Benny Goodman: Born May 30, 1909

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YoungBGBorn in Chicago, Illinois in the United States, into a large, impoverished family of immigrants. Goodman experienced hard times while growing up. Encouraged by his father to learn a musical instrument, Goodman and two of his brothers took lessons; as the youngest and smallest he learned to play the clarinet. These early studies took place at the Kehelah Jacob Synagogue and later at Hull House, a settlement house founded by reformer Jane Addams. From the start, Goodman displayed an exceptional talent and he received personal tuition from James Sylvester and then the renowned classicist Franz Schoepp. Before he was in his teens, Goodman had begun performing in public and was soon playing in bands with such emerging jazz artists as Jimmy McPartland, Frank Teschemacher and Dave Tough. Goodman’s precocious talent allowed him to become a member of the American Federation of Musicians at the age of 14 and that same year he played with Bix Beiderbecke. By his mid-teens Goodman was already established as a leading musician, working on numerous engagements with many bands to the detriment of his formal education.
http://biography.just-the-swing.com/benny-goodmanOrchestra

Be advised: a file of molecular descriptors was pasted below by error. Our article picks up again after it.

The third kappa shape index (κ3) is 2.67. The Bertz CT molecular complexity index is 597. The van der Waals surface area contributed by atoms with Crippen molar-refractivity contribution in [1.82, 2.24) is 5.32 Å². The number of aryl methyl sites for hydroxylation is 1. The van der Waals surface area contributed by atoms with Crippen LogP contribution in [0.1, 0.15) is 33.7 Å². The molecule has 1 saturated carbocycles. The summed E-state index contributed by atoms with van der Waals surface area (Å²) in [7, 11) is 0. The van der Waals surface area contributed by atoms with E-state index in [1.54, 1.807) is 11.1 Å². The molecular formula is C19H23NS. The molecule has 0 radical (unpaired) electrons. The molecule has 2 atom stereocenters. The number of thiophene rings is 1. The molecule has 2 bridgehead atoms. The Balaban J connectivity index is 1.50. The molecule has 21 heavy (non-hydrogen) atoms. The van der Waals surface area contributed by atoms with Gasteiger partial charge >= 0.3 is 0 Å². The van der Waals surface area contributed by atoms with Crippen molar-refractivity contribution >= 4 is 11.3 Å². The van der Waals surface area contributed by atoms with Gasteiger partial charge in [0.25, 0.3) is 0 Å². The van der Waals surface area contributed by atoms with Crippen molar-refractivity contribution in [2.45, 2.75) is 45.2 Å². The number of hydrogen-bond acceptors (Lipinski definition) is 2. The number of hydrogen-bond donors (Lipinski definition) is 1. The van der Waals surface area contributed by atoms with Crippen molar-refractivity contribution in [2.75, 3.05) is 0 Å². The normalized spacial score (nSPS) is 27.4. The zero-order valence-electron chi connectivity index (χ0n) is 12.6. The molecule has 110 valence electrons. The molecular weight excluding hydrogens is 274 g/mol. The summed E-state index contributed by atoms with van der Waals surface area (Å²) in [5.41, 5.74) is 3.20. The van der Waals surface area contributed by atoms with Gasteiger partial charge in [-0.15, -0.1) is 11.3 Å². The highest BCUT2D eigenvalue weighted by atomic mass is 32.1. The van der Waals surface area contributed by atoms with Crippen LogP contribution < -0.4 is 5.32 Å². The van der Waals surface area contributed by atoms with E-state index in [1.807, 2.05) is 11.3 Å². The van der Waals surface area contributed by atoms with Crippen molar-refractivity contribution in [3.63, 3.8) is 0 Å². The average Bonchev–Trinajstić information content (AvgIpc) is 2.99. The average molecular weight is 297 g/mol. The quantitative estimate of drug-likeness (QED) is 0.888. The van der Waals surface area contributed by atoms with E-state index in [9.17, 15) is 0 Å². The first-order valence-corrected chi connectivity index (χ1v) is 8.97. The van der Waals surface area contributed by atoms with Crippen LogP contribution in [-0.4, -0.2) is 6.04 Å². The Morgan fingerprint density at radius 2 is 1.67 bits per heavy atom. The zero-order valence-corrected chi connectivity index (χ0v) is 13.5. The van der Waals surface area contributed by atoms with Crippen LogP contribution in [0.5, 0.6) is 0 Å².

The summer of 1932 saw Benny organise his first band which starred singer Russ Columbo. The second band that he formed (in 1934) got a job at Billy Rose’s Music Hall. This band made some great recordings and began appearing on the 3-hour NBC radio program called “Let’s Dance.”

After this, the Benny Goodman Orchestra began touring (with not so fantastic results) until August 21, 1935, when the Benny Goodman Orchestra opened in the Palomar Ballroom in Los Angeles. After playing a few dance tunes, he told the band to play some Fletcher Henderson arrangements. The mostly young crowd promptly started something of a riot. After this public approval of the music – this thing called “Swing” – there was no looking back!
http://www.touchoftonga.com/DavidMulliss/benny-goodman.html

OlderBGBenny did for clarinet what Louis Armstrong had done for the trumpet.  He gave it a newly assertive leadership role in the jazz ensemble.

His was the most popular and influential swing band of the 1930s and ‘40s, and his unique trios, quartets and sextets shaped small-band Jazz style.  Before Benny, clarinet was rarely a lead instrument for a band.  His success made it the most popular instrument for other bandleaders like Artie Shaw, Jimmy Dorsey and Woody Herman.
http://jazzhotbigstep.com/45801.html

Benny Goodman Discography: http://www.discogs.com/artist/254768-Benny-Goodman

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